No doubt Christie contacted certain members of BOB’s board of directors and senior management (Paul McWeeney in particular) in order to intercede in the making of loans and advances on very generous terms to his political friends and business cronies that should have never been granted. All of these shenanigans on the part of Perry Christie clearly evidence that he has a very twisted moral compass by any standard. It is therefore absolutely frightening to think that this warped man has cabinet responsibility as both PM and Minister of Finance for our country's financial affairs.


banker 3 years, 8 months ago

The SPV or Special Purpose Vehicle of which the government is very fond of using are used to hide outflows from the treasury as well.

An SPV is an entity that issues shares of itself. For all intents and purposes, it is a company (it usually is, or may be incorporated as a limited corporation), So, it needs to be capitalised. For example James Smith needs to collect his six figure income from Resolve. And the toxic loans need to be taken off the books. So the government capitalises Resolve. The big question here, and since there is no Freedom of Information Act, is "Did the government pay any monies to BoB through Resolve when they took the loans off the books?". It is a slick way of siphoning funds from the Treasury to BoB using Resolve as a smokescreen to hide the origin of the money.

The other question is for the $40 million SPV to take up the share issue for BoB to bring it closer to Basel III requirements. We know that the government capitalised the SPV and bought the BoB issue, but I am wondering if they also transferred the shares of the SPV to BoB as well, allowing it to use the $40 million twice -- first as the cash from the SPV and then adding the shares of the SPV to its balance sheet as assets that can be converted to capital. I am not an accountant, but since they are playing footsie with the numbers, anything is possible. It's sad when you are the principal, the tranferee, the owner, and the regulator all in one. Tell me that there is no room for corruption. John Rolle should hang his head in shame and resign.


sheeprunner12 3 years, 8 months ago

Well every Bahamian who has invested in a BOB share should vote NO to the PLP along with every BPL customer, every BTC customer, every car gas consumer, every Bahamasair passenger, every grocery buyer and every public school parent ........... that's 98% of the voters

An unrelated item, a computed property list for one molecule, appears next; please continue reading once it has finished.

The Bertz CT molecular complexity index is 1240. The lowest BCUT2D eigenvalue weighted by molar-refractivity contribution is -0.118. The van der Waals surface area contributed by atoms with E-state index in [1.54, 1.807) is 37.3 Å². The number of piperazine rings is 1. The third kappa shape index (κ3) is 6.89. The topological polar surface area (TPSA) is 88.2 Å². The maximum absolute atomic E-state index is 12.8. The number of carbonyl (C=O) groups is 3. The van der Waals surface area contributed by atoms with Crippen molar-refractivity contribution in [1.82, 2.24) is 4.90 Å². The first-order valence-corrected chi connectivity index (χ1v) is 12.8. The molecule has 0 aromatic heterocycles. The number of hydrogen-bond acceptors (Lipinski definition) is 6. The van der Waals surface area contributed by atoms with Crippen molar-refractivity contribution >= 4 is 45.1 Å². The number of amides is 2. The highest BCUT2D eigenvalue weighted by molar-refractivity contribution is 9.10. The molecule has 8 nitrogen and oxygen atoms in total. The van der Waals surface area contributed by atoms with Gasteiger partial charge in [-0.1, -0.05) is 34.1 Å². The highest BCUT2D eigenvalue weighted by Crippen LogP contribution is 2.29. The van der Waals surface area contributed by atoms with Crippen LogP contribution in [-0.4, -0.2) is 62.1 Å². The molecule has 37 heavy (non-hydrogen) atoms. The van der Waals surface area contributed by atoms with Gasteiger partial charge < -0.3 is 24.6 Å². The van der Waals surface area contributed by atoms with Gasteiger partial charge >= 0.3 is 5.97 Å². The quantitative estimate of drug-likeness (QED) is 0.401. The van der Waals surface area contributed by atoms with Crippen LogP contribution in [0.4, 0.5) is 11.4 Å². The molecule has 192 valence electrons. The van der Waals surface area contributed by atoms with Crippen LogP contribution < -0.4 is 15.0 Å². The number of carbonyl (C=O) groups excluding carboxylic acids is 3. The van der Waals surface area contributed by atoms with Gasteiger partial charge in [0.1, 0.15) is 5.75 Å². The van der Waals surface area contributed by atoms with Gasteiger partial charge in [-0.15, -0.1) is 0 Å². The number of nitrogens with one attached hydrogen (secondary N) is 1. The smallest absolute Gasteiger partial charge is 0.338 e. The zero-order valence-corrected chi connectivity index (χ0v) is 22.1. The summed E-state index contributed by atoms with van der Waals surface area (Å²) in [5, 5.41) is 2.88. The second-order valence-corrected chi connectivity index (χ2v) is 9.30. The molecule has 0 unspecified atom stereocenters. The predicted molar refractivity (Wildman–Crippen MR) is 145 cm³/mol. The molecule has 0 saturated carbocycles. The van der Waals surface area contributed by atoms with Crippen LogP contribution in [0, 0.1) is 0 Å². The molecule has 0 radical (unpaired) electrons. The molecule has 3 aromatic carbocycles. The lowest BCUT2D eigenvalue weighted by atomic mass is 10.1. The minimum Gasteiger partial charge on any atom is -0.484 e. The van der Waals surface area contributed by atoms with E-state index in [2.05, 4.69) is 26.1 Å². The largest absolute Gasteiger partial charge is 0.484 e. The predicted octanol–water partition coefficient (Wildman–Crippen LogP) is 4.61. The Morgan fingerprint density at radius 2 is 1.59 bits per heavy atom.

Well_mudda_take_sic 3 years, 8 months ago

And vote "Yes" for who? The greedy Dimwitted Doc is one hundred times worse than Crooked Christie could ever be, and everyone knows it!


banker 3 years, 8 months ago

I don't. I think that he has a forward looking team.


bogart 3 years, 8 months ago

The challenges of this bank holds back better performance of the other banks backed by their own Bahamian shareholders funds from doing better as the govt intervenes in its support without holding management responsible. The internationally proper thing would be for the Central Bank to intervene and take over its operations. However for that to happen staff from the Central Bank who have loans at BoB or is paid from govt sources must be prevented from participating in the operation, thirdly persons related by blood must not be a part of the team, fourth persons holding a relationship and are from the same Family Island must be excluded, next persons being connected by virtue of being from the same church or social organization must be excluded, persons being from the same political party must be excluded. Obviously local agencies paid by the Bank should not be allowed to comment on the Bank they are investigating. In short given the aforementioned connections which may compromise correcting deficiencies it would be prudent to call in outsiders and the last outsider the Canadian report has never been published. As a part of he global financial centres where all are connected we must act first and fully examine the bank and punish wrongdoers and close if necessary so that the rest are not affected further.